1. Drag Market data from Dimensions on the upper left to Columns up top.
  2. Drag Sales from Measures on the lower left to Rows up top.

Tip: The option above creates vertical bars. Switch the values between rows and columns to create horizontal bars.

 

Lines

Line graphs are helpful for displaying changes over a set period. Use them to view and predict various trends and patterns for your organization. Some common values and data points include sales, profits, customer numbers, subscribers, and rates. You can plot a single value or several in the same line chart.

 

Building a Graph in a Line Chart

Sales by Order Date (Year)

  1. Drag order data from Measures on the lower left to Columns up top.
  2. Drag Sales from Dimensions on the upper left to Rows up top.

Tip: Be careful of discrete data (blue icon). Use the drop-down menu in the Dimensions Value to choose “continuous data” (green icon).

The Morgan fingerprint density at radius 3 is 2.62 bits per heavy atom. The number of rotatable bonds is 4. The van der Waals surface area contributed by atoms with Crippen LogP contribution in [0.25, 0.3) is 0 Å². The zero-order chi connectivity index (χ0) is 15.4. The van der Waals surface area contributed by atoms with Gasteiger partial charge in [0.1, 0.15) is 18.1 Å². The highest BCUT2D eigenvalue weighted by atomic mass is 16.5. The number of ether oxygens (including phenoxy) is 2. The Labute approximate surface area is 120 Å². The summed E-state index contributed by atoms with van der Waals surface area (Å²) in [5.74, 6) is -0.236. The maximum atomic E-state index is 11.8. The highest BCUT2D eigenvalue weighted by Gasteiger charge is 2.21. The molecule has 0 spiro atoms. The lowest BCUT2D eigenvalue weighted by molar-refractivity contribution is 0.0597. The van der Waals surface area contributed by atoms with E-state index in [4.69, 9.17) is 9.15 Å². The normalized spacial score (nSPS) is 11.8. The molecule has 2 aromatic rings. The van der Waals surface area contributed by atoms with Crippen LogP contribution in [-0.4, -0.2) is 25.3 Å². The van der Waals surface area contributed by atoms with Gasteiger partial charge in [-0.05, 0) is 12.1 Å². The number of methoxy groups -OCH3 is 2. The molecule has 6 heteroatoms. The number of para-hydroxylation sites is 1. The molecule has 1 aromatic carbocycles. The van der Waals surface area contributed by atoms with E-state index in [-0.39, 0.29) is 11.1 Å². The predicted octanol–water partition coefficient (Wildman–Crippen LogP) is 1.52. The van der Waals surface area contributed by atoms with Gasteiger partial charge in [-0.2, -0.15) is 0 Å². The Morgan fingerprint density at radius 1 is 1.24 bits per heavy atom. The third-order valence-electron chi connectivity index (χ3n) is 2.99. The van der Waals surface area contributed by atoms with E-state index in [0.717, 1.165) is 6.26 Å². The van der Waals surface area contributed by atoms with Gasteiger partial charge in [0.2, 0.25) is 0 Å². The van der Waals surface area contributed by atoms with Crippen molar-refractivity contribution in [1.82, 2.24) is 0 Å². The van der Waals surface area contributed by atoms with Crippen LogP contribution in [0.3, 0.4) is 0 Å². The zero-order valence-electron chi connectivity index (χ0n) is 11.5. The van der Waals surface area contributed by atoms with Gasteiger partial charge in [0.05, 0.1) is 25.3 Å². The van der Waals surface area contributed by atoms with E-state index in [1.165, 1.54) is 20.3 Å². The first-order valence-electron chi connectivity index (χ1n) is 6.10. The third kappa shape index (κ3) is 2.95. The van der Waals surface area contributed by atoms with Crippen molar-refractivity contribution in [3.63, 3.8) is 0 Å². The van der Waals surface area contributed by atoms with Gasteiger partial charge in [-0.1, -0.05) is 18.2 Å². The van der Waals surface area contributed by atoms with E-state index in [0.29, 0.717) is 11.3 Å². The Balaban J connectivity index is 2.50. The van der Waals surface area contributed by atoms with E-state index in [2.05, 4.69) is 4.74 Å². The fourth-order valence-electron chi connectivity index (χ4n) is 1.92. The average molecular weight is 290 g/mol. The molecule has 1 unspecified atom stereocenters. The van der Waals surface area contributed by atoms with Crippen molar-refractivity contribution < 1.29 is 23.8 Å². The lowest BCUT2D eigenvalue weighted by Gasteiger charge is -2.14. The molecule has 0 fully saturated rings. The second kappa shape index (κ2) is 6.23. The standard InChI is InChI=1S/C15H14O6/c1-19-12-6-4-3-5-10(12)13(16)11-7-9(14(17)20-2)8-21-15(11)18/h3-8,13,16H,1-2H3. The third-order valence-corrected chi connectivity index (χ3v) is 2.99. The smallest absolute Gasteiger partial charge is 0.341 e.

Pie Charts

Ratios, proportions, and percentages are valuable data points. While not always the best option, pie charts are suitable for displaying this type of data when you only have a few values. Note that it’s difficult to compare angles with pie charts. We suggest using them with two to three categories at most in a single chart. You just divide the pie chart into “slices’ that represent each value as part of a whole.

 

Building a Basic Pie Chart

Sales by Market (Regions)

  1. Choose Pie as the mark type in the drop-down menu.
  2. Drag Measure Names to color.
  3. Drag Measure Values to size.
  4. Choose your Measures.

Tip: Label your measures by dragging the specific measure to Measure Names, Measure Values, or Label. 

 

Maps

Display geographic data in Tableau maps. This data visualization tool has several built-in mapping capabilities to let you design simple maps. You’ll need location data to use these tools.

 

Building a Basic Map

Sales by Market (Regions)

  1. Double-click State under Dimensions. This geographic field automatically creates a map view.
  2. Drag sales from Measures to Size on the Marks pane.
  3. Select Map Layers under Maps.
  4. Select Normal in the Style drop-down menu in the Map Layers pane.
  5. Clear Country/Region Names under Map Layers.